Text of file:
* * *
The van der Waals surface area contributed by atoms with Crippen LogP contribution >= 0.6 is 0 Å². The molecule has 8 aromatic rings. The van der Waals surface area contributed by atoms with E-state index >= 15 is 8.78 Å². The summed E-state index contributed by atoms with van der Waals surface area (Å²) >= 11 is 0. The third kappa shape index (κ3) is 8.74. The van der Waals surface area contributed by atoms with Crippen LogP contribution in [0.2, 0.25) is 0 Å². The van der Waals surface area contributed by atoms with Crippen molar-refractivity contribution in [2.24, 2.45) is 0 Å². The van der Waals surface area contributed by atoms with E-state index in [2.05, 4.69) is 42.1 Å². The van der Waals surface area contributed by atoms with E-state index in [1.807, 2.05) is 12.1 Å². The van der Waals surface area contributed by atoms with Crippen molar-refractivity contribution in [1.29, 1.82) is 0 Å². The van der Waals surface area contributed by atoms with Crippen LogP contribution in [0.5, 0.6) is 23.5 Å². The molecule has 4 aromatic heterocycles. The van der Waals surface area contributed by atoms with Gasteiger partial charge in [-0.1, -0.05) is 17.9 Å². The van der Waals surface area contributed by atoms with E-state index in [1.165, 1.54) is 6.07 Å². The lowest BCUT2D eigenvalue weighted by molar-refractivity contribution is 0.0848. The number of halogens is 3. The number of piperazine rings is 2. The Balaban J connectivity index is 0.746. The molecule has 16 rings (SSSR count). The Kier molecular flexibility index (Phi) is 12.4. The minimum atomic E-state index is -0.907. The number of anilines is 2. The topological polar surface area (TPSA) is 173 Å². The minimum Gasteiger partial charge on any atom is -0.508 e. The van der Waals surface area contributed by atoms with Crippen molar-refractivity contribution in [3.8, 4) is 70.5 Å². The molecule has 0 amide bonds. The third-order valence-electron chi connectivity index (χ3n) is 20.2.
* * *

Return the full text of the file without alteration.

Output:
The van der Waals surface area contributed by atoms with Crippen LogP contribution >= 0.6 is 0 Å². The molecule has 8 aromatic rings. The van der Waals surface area contributed by atoms with E-state index >= 15 is 8.78 Å². The summed E-state index contributed by atoms with van der Waals surface area (Å²) >= 11 is 0. The third kappa shape index (κ3) is 8.74. The van der Waals surface area contributed by atoms with Crippen LogP contribution in [0.2, 0.25) is 0 Å². The van der Waals surface area contributed by atoms with Crippen molar-refractivity contribution in [2.24, 2.45) is 0 Å². The van der Waals surface area contributed by atoms with E-state index in [2.05, 4.69) is 42.1 Å². The van der Waals surface area contributed by atoms with E-state index in [1.807, 2.05) is 12.1 Å². The van der Waals surface area contributed by atoms with Crippen molar-refractivity contribution in [1.29, 1.82) is 0 Å². The van der Waals surface area contributed by atoms with Crippen LogP contribution in [0.5, 0.6) is 23.5 Å². The molecule has 4 aromatic heterocycles. The van der Waals surface area contributed by atoms with Gasteiger partial charge in [-0.1, -0.05) is 17.9 Å². The van der Waals surface area contributed by atoms with E-state index in [1.165, 1.54) is 6.07 Å². The lowest BCUT2D eigenvalue weighted by molar-refractivity contribution is 0.0848. The number of halogens is 3. The number of piperazine rings is 2. The Balaban J connectivity index is 0.746. The molecule has 16 rings (SSSR count). The Kier molecular flexibility index (Phi) is 12.4. The minimum atomic E-state index is -0.907. The number of anilines is 2. The topological polar surface area (TPSA) is 173 Å². The minimum Gasteiger partial charge on any atom is -0.508 e. The van der Waals surface area contributed by atoms with Crippen molar-refractivity contribution in [3.8, 4) is 70.5 Å². The molecule has 0 amide bonds. The third-order valence-electron chi connectivity index (χ3n) is 20.2.